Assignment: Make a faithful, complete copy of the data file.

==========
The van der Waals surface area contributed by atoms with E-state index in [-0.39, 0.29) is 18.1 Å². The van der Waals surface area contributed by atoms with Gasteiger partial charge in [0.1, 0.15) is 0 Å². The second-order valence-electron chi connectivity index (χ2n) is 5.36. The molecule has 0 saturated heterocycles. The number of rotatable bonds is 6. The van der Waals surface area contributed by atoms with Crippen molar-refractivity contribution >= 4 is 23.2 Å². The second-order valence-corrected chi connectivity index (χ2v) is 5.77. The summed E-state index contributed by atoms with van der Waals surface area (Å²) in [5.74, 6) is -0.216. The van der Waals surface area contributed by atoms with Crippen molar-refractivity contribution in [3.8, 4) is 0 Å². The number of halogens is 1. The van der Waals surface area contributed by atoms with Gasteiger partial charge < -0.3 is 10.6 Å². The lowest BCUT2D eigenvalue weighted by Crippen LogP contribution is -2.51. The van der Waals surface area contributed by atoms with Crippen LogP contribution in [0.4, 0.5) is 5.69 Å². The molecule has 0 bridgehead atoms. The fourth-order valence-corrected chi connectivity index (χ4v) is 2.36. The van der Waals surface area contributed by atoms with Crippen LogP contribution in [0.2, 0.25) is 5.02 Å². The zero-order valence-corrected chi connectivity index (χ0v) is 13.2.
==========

The van der Waals surface area contributed by atoms with E-state index in [-0.39, 0.29) is 18.1 Å². The van der Waals surface area contributed by atoms with Gasteiger partial charge in [0.1, 0.15) is 0 Å². The second-order valence-electron chi connectivity index (χ2n) is 5.36. The molecule has 0 saturated heterocycles. The number of rotatable bonds is 6. The van der Waals surface area contributed by atoms with Crippen molar-refractivity contribution >= 4 is 23.2 Å². The second-order valence-corrected chi connectivity index (χ2v) is 5.77. The summed E-state index contributed by atoms with van der Waals surface area (Å²) in [5.74, 6) is -0.216. The van der Waals surface area contributed by atoms with Crippen molar-refractivity contribution in [3.8, 4) is 0 Å². The number of halogens is 1. The van der Waals surface area contributed by atoms with Gasteiger partial charge < -0.3 is 10.6 Å². The lowest BCUT2D eigenvalue weighted by Crippen LogP contribution is -2.51. The van der Waals surface area contributed by atoms with Crippen LogP contribution in [0.4, 0.5) is 5.69 Å². The molecule has 0 bridgehead atoms. The fourth-order valence-corrected chi connectivity index (χ4v) is 2.36. The van der Waals surface area contributed by atoms with Crippen LogP contribution in [0.2, 0.25) is 5.02 Å². The zero-order valence-corrected chi connectivity index (χ0v) is 13.2.